Blair Rodman: When I played my first tournament, the entire tournament schedule consisted of the 2-3 weeks of the WSOP. Period. There was no such thing as a tournament professional, and tournament strategy was unrefined, to say the least. Fast forward to today, where poker’s an international game and there’s a live tournament somewhere every day of the year, not to mention on the Internet. The modern tournament tour is a grueling undertaking, with extensive travel, long schedules and multi-day events. The full-time tournament pro must be in top shape, both physically and mentally. Proper nutrition, exercise, meditation and sufficient sleep are vital to long-term success. The scope and depth of knowledge about tournament play has advanced greatly since the early days, especially after the poker explosion of 2003. The successful pro must stay on top of cutting-edge knowledge and strategies by immersing himself in books, forums, teaching sites, and discussions with fellow pros, while endeavoring to develop a playing style and approach that suits him and will give him an edge over the competition. With all the great minds in the modern poker world, the successful pro must be dedicated to his craft. 

Craig Tapscott: What pitfalls to a successful career in tournament poker have you personally experienced (or witnessed) as major setbacks and how have you overcome them?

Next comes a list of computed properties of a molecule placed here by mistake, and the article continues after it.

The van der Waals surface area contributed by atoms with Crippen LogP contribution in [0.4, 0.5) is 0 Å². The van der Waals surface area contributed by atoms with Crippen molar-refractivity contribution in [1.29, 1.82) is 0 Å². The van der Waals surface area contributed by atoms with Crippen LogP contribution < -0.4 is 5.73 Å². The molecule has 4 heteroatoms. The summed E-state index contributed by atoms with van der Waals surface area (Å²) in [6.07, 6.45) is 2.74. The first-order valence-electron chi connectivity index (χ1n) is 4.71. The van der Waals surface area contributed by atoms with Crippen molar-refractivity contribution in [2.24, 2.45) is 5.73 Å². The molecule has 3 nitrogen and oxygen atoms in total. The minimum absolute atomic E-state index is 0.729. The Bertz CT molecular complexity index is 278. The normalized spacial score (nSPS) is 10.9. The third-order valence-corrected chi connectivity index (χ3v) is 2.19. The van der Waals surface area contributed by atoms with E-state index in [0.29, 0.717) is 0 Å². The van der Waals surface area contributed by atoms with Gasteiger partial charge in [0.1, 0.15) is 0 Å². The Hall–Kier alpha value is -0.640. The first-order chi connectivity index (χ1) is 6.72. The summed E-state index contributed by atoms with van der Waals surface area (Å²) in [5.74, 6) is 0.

Paul Volpe: As we talked about in the first part, one of the biggest downfalls of any pro is bankroll management. Not only am I talking about poker but other components of money management are also important. When traveling from city to city or country to country you should try and save as much as possible. Look for the cheapest flights and book as far in advance if possible. When booking places to stay in each city try and find someone to room with. Another huge part of this would be never gamble in the pits. This is a huge leak for so many poker pros and really crushes a lot of people’s bankrolls. The second thing is to continue to play well on downswings. People tend to play different and play bad when losing a lot. Tournament poker can be brutal and you have to learn to deal with the swings. Keep practicing and play the way you play best.